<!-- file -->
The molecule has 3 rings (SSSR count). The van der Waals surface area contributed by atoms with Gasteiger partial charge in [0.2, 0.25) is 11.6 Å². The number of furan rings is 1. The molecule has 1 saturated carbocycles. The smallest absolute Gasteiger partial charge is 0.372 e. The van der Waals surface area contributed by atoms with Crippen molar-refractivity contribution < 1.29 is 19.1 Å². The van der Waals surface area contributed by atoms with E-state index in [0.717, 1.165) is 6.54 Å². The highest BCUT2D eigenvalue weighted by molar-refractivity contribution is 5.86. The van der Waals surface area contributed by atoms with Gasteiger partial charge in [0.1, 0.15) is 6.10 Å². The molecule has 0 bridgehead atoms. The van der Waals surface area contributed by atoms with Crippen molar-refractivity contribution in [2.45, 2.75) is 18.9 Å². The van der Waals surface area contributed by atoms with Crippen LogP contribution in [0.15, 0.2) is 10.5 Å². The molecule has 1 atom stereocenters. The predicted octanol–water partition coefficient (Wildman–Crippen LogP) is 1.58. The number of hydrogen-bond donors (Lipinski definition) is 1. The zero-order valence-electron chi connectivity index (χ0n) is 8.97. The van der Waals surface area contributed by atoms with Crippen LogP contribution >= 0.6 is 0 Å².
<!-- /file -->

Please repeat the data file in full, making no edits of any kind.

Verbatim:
The molecule has 3 rings (SSSR count). The van der Waals surface area contributed by atoms with Gasteiger partial charge in [0.2, 0.25) is 11.6 Å². The number of furan rings is 1. The molecule has 1 saturated carbocycles. The smallest absolute Gasteiger partial charge is 0.372 e. The van der Waals surface area contributed by atoms with Crippen molar-refractivity contribution < 1.29 is 19.1 Å². The van der Waals surface area contributed by atoms with E-state index in [0.717, 1.165) is 6.54 Å². The highest BCUT2D eigenvalue weighted by molar-refractivity contribution is 5.86. The van der Waals surface area contributed by atoms with Gasteiger partial charge in [0.1, 0.15) is 6.10 Å². The molecule has 0 bridgehead atoms. The van der Waals surface area contributed by atoms with Crippen molar-refractivity contribution in [2.45, 2.75) is 18.9 Å². The van der Waals surface area contributed by atoms with Crippen LogP contribution in [0.15, 0.2) is 10.5 Å². The molecule has 1 atom stereocenters. The predicted octanol–water partition coefficient (Wildman–Crippen LogP) is 1.58. The number of hydrogen-bond donors (Lipinski definition) is 1. The zero-order valence-electron chi connectivity index (χ0n) is 8.97. The van der Waals surface area contributed by atoms with Crippen LogP contribution >= 0.6 is 0 Å².